It’s hard to find the good this holiday season. From domestic political strife to global conflict, it seems violence and division will prove the overarching themes of this dwindling year.
It can be all too easy to focus on the darkness instead of the light, especially in my profession. But a trip to the Muslim Association of Puget Sound (MAPS) in Redmond this week reminded me that for every cruel act that makes headlines, there’s a flood of compassion that often doesn’t.
You may have heard of MAPS because its sign has been vandalized twice in the past three weeks. But I didn’t visit the mosque to talk about acts under investigation as possible hate crimes. I was there to talk about Christmas Eve dinner for the needy.
Sheriff is describing the Christmas Eve dinner he and other volunteers will be serving in Seattle to more than 100 people this evening (the space wasn’t available on Saturday).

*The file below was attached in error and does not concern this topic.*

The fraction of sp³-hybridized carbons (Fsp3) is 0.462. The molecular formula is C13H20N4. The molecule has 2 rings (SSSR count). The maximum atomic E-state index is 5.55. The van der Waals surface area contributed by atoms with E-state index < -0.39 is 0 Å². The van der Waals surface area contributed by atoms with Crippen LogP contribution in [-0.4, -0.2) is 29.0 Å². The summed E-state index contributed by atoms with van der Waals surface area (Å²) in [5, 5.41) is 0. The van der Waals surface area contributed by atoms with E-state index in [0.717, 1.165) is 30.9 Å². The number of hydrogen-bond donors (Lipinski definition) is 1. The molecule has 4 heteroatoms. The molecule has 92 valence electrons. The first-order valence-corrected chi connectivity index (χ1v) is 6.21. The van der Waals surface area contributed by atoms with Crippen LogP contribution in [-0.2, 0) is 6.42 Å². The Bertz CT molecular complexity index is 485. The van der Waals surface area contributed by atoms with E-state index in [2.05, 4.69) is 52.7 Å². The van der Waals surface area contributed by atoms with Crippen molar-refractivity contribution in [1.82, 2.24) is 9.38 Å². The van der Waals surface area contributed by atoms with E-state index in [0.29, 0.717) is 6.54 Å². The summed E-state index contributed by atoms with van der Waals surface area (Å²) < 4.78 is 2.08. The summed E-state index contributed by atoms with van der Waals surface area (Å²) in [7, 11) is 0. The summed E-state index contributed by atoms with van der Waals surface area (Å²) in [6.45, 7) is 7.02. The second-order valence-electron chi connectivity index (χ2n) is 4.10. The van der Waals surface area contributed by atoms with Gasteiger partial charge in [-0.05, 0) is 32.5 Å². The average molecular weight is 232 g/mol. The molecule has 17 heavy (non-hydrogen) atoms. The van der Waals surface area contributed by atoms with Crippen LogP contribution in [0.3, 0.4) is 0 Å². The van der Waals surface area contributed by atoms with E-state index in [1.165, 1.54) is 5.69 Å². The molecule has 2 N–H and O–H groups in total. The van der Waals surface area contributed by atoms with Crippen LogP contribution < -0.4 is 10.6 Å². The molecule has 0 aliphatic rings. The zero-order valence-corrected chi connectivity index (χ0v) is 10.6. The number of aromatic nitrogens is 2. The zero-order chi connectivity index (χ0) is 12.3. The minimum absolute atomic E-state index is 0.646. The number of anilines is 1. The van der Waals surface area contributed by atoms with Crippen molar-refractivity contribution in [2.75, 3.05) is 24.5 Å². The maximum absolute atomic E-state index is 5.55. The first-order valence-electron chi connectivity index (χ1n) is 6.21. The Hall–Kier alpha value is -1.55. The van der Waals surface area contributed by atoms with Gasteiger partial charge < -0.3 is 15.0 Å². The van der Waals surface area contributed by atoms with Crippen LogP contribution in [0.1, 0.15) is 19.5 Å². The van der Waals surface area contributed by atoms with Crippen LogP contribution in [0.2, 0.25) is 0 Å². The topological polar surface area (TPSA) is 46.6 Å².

This multicultural dinner was founded by a Jewish woman and staffed in part by MAPS and its service arm. It’s its fifth year and has become a favorite tradition.
“It really is about putting our faith in action,” says Sheriff. “Christmas Eve is just another occasion when we can share our blessings with others who are less fortunate.”
For his daughter, Nehath Sheriff, who has volunteered at every Christmas Eve dinner since the start, it’s a reminder of what really matters.
“I think that we all take dinner and family for granted,” she said. “It’s a very humbling experience.”